US President Donald Trump is cracking down on the US's Environmental Protection Agency (EPA), ordering it to remove its climate change web page, freezing the agency's grants and contracts, and ordering its employees not to talk to the media.
Before and during the campaign trail, Trump frequently made comments showing climate change scepticism and denial. In one of his first actions as president, he has ordered the EPA to take down the page on climate change from its website.
"If the website goes dark, years of work we have done on climate change will disappear," an EPA employee told Reuters, asking for their name to be withheld due to a current media blackout. Climate researchers have condemned the move.
"Trump's wave of decisions to remove information on climate change from EPA and other government web sites is simply dangerous," Corinne le Quéré, director of the Tyndall Centre for Climate Change Research in the UK, told IBTimes UK.
"This is not in the interest of the American people," le Quéré said. "People need information on climate change to make decisions on how and where to adapt to a changing climate, and on energy. Ignoring climate change will not make it go away."
What's on the web page?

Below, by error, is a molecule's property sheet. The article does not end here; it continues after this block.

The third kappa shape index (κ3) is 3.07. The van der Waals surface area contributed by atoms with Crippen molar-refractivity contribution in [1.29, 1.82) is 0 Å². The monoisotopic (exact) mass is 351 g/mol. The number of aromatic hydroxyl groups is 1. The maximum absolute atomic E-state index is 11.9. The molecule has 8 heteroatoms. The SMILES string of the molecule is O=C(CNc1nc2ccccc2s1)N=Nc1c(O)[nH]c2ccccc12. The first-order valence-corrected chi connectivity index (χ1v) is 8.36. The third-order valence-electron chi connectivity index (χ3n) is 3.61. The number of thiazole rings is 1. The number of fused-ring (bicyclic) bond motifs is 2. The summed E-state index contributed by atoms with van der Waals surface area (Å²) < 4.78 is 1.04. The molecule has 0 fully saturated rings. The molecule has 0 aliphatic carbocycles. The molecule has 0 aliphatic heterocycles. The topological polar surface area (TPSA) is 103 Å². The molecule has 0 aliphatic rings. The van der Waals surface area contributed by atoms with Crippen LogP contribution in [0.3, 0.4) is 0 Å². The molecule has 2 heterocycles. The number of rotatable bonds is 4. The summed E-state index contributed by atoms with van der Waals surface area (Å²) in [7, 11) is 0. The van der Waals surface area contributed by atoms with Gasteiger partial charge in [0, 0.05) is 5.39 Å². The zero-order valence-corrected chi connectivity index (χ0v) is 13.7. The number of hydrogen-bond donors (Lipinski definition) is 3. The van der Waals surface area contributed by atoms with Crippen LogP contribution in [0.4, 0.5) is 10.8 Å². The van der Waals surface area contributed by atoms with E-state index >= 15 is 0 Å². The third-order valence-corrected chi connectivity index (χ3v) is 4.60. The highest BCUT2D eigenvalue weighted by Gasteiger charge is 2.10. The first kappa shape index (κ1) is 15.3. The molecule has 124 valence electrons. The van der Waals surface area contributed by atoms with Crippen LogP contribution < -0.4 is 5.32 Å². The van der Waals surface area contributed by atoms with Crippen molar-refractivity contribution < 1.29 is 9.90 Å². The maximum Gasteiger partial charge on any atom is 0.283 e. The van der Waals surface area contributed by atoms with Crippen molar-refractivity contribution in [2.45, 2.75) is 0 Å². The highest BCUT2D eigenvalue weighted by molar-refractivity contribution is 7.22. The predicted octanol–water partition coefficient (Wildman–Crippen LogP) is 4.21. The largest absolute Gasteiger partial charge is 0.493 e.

Detailed, long-term research and data on carbon emissions and other aspects of climate change. There is a lot of data on emissions on a very fine scale, down to individual factories and industrial sites.
What would happen when it goes?
This important data, as well as research on the causes and effects of climate change, is likely to be made unavailable to the public and to researchers. Scientists from around the world use this data to inform climate change research outside of the US. This data and research could also be used as an evidence base for policies to mitigate or adapt to climate change.
Is any information going to be saved?
Scientists and hackers have been working to salvage data. These activist groups began working pre-emptively more than a month ago to save as much of the EPA's climate data as possible.
The EPA source also told Reuters that staff had been scrambling to save data on the website and to persuade members of the Trump Administration that some of it was worth keeping.
It's not yet clear how much of the information will be binned. Myron Ebell, a climate change sceptic who Trump appointed to lead the transition period at the EPA, said that he thought that some links and information on climate change would still be available.
Is the EPA the only agency affected?
No. Other agencies that do a lot of climate change research have also been given orders for a media blackout, such as the US Department of Agriculture's main research service. According to a memo obtained by Buzzfeed, around 2,000 scientists working at the Agricultural Research Service have been banned from talking about taxpayer-funded research at the agency until further notice.